A Green New Deal for Public Housing -- rhinoUp for July 17, 2022
Public housing was the Federal government's first effort to create a national housing policy. The FDR New Deal adapted public housing from Great Britain's Social Housing in the midst of the Depression when, as FDR proclaimed: "I see one-third of a nation ill-housed, ill-clad, ill-nourished."
In 2019, the Green New Deal for Public Housing (GND4PH) was proposed by Representative Alexandria Ocasio-Cortez and Senator Bernie Sanders to address three goals: save FDR's social housing experiment, address the 21st century's climate crisis, and provide safe shelter and employment opportunities to the lowest income tenants in the US. Here's the concept. "Safe housing. Clean housing. Green housing. Homes without toxic mold that causes asthma, homes without lead paint, homes without broken appliances or uncontrollable heating. We envision public housing that’s good for tenants, sustainable for the planet, and creates quality jobs." The ten year estimated cost for the program would be a whopping $180B to modernize and decarbonize 1,000,000 of existing public housing. Funding for the GND4PH would have come from the Biden "Build Back Better" reconciliation bill.
Good idea, bad timing! Within six months of the introduction of GND4PH, the CoronaCrisis triggered a series of housing retrograde interventions (emergency rental assistance and eviction moratoriums) which were designed to stop an impending eviction crisis. Then the Sinemanchin caucus in the Senate broke the back of a massive Reconciliation bill that could finance the plan. Kriston Capps in CityLab provides a good analysis of the barriers facing GND4PH.
So where from here?
1. Because Public housing is socialism, ie. government owned housing, when FDR created public housing, he set up a system of locally governed "housing authorities" to soften the image of a "big government" takeover of the housing market. Now these entrenched PHAs (and their vendors and their unions) will need to be in the planning, not just think-tankers and the Sunrise Movement.
2. Public housing is socialism, so framing GND4PH as an "infrastructure investment" rather than a housing benefit could reduce the ideological lift for moderates of both parties. There will need to be elements of the plan that benefit the realtors, investors, and developers, which is currently the largest lobbying groups in the country.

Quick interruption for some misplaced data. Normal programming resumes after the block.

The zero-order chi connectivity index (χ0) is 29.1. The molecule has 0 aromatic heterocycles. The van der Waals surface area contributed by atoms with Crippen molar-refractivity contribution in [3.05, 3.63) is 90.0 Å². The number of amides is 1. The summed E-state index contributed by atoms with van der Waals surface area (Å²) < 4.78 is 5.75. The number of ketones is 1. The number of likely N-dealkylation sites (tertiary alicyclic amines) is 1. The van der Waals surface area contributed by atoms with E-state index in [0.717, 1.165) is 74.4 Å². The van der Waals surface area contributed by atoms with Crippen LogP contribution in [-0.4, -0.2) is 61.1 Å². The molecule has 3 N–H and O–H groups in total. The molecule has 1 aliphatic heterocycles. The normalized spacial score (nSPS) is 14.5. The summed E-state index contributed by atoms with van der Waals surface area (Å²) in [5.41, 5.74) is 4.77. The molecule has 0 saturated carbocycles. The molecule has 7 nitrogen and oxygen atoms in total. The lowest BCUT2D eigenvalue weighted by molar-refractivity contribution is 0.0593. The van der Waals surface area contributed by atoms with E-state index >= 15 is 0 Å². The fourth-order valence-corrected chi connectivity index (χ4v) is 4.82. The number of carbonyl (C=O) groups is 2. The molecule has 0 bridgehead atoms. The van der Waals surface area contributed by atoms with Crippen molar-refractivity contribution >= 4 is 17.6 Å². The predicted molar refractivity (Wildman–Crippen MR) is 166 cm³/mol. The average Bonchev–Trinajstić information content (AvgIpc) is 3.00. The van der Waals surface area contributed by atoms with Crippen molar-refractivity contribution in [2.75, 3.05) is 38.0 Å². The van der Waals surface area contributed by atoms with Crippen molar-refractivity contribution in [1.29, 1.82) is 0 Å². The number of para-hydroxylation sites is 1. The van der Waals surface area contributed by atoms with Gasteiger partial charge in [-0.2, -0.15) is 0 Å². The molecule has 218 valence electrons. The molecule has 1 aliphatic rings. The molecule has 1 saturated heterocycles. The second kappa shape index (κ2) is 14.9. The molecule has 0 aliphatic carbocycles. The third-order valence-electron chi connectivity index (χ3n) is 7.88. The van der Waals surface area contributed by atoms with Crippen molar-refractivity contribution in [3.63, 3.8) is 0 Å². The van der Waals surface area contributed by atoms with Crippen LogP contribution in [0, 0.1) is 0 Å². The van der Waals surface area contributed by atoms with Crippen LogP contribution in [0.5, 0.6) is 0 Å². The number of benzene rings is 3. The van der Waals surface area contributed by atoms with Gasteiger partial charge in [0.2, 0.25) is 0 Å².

3. GND4PH is too big. Outside of a national catastrophe, like the Great Depression, Congress works by what Charles Lindbloom called "muddling through." Every real innovation requires a generation to concoct, refine, and finally accept. However, HUD's Mark to Market (M2M) and Rental Assistance Demonstration programs stand out as exceptions. Each had the reputation for being "jetliners built in flight," ie. each deal was unique, but the lessons learned were looped back into the program to make each deal more successful.
4. GND4PH is too costly. Between now and 2025, it's unlikely that Congress will find the $180B-$1T estimated cost of a 10 year program. Shorter workarounds will be required, eg. capital investments that look like annual appropriations.
Enacting Universal Housing Vouchers (UHVs) can pave the way to GND4PH by encouraging PHAs to operate like private sector landlords. Before you scream, read on. The social mission of social housing will be preserved by capital improvements that improve safety, reduce operating expenses, and create jobs...rather than simply providing social-worky resident services.
Then, HUD could redesign the existing capital grant program to incorporate GND4PH goals that will create the rental units and communities of the future. Slowly, stodgy "brick cities" could become the market standard for rental housing efficiency, resilience, and amenities. With the capital provided by HUD, PHAs could become a test bed for alternative energy generation, non-carbon HVAC systems, energy conservation, modular development, and microgrid technologies.
Two synergies will ensue as public housing meets the GND4PH goals of "Safe housing. Clean housing. Green housing."
PHAs can also become technological hubs for community solar projects, e-charging stations, and maker labs for the benefit of surrounding low income communities, providing spaces for innovators
Private developers will benefit too. Using Federal funding as venture capital investors new technologies, for profit reduced the "risk" of private sector who don't want to be early adopters.
October 27, 2022. CityLab. The Movement to Keep Buildings From Making You Sick. "Environmental health expert Joseph Allen, director of the Healthy Buildings program at Harvard, explains why people should demand more from their schools and offices. In October, the White House held its first-ever summit on indoor air quality, encouraging businesses, organizations and especially schools to improve their buildings’ ventilation and filtration systems. The summit, which came in response to the pandemic, underscored that buildings are a first line of defense against infectious diseases and a key to public health."
November 13, 2022. CityLab. Low-Income Apartments That Set a High Standard for Energy Efficiency "Built to the exacting Passive House guidelines, Brooklyn’s Chestnut Commons isn’t the usual New York City affordable housing complex. [...] The Brooklyn neighborhood of East New York is changing, to put it mildly. An area dominated by townhouses is transforming into a more dense community, thanks to a zoning change approved in 2016 allowing buildings up to 14 stories.